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Idaho Press Club sues Lt. Gov. McGeachin over public records


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BOISE (AP) — The Idaho Press Club is suing Lt. Gov. Janice McGeachin after several journalists said they were wrongly denied access to public records.

The statewide press association filed the lawsuit in 4th District Court on Monday, asking a judge to order McGeachin to fully release the records about her Education Task Force and comply with the timelines set under the state’s Public Records Act.

The Idaho Press Club also wants McGeachin to pay for the club’s legal fees and pay penalties for having improperly denied the records requests.

McGeachin did not immediately respond to a request for comment from The Associated Press.

Idaho’s Public Records Act protects residents’ right to monitor state and local officials and agencies by providing access to government records. The law generally holds that government records are presumed to be open to the public, though it also allows some records to be kept confidential, like those that would interfere with active law enforcement investigations.

According to the lawsuit, journalists Audrey Dutton and Clark Corbin with the Idaho Capital Sun, Blake Jones with Idaho Education News and Hayat Norimine with the Idaho Statesman all filed separate public records requests with McGeachin’s office seeking records about her Education Task Force. McGeachin announced that she was creating the task force in April to “examine indoctrination in Idaho education and to protect our young people from the scourge of critical race theory, socialism, communism and Marxism.”

In her request, Dutton asked for a spreadsheet showing the feedback McGeachin had received from the public on her task force.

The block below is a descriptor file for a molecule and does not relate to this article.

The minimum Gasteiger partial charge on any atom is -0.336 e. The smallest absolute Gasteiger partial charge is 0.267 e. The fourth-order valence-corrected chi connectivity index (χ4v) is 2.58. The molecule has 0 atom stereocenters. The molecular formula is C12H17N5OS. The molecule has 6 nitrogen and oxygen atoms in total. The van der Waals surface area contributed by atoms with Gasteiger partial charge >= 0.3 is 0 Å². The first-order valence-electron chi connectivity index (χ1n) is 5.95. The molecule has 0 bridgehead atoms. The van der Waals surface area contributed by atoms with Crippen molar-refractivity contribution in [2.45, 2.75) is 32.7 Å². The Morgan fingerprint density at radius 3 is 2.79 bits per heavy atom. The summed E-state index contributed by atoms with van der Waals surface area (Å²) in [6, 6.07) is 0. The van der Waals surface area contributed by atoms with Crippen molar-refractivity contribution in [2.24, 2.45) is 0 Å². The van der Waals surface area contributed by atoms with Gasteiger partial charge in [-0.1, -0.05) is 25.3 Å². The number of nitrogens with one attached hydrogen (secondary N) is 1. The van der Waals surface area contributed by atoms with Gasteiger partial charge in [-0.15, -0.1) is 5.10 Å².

McGeachin’s chief of staff, Jordan Watters first told Dutton that some of the information was exempt from disclosure and later denied that Dutton had asked for some of the information at all, according to the lawsuit. Dutton was told that she would have to pay more than $500 to get the information and that it would take longer than allowed under the public records law.

The law allows government entities to charge people seeking information for some of the costs of filling requests.

McGeachin later wrote a Facebook post criticizing Dutton’s public records request and suggesting that the news outlet would somehow use the information to attack residents.

“Not only are they requesting the comments, but they are also demanding the names and email addresses of those who made the comments,” McGeachin wrote in the post. “Why does the media want YOUR personal information? Do they plan to release it and encourage employers and government agencies to retaliate against Idahoans who have expressed concerns about Idaho’s education system?”

Jones’ request was similar, and he also was told it would cost $560 for redactions — though the redaction work was identical to the work the office said was necessary for Dutton’s request.

Norimine sought copies of the task force feedback provided via an online form. Norimine was told the names and emails of those who provided comments would be redacted and that it would cost $1,540 to fill the request.

By this time, McGeachin’s office had hired a private law firm to deal with the public record requests. Corbin filed a request seeking a copy of the agreement between the lieutenant governor and Boyles Law as well as any bills or invoices. McGeachin’s office also denied that request, saying it was exempt under attorney-client privilege and executive privilege rules.

“By denying and obstructing the access of the press to their public records, the Lieutenant Governor and her agents are thwarting the very purpose of the Idaho Public Records Act: to provide an open and transparent government,” the Idaho Press Club’s attorney, Wendy Olson, wrote in the lawsuit.

Olson said the exemptions that McGeachin’s office used to deny the requests don’t apply and that her response to the journalists was “frivolous and in bad faith.”

The Idaho Press Club wants a judge to order McGeachin to turn over the documents. If the judge maintains they are exempt from disclosure, the organization wants the judge review them privately to see if the exemptions are appropriate.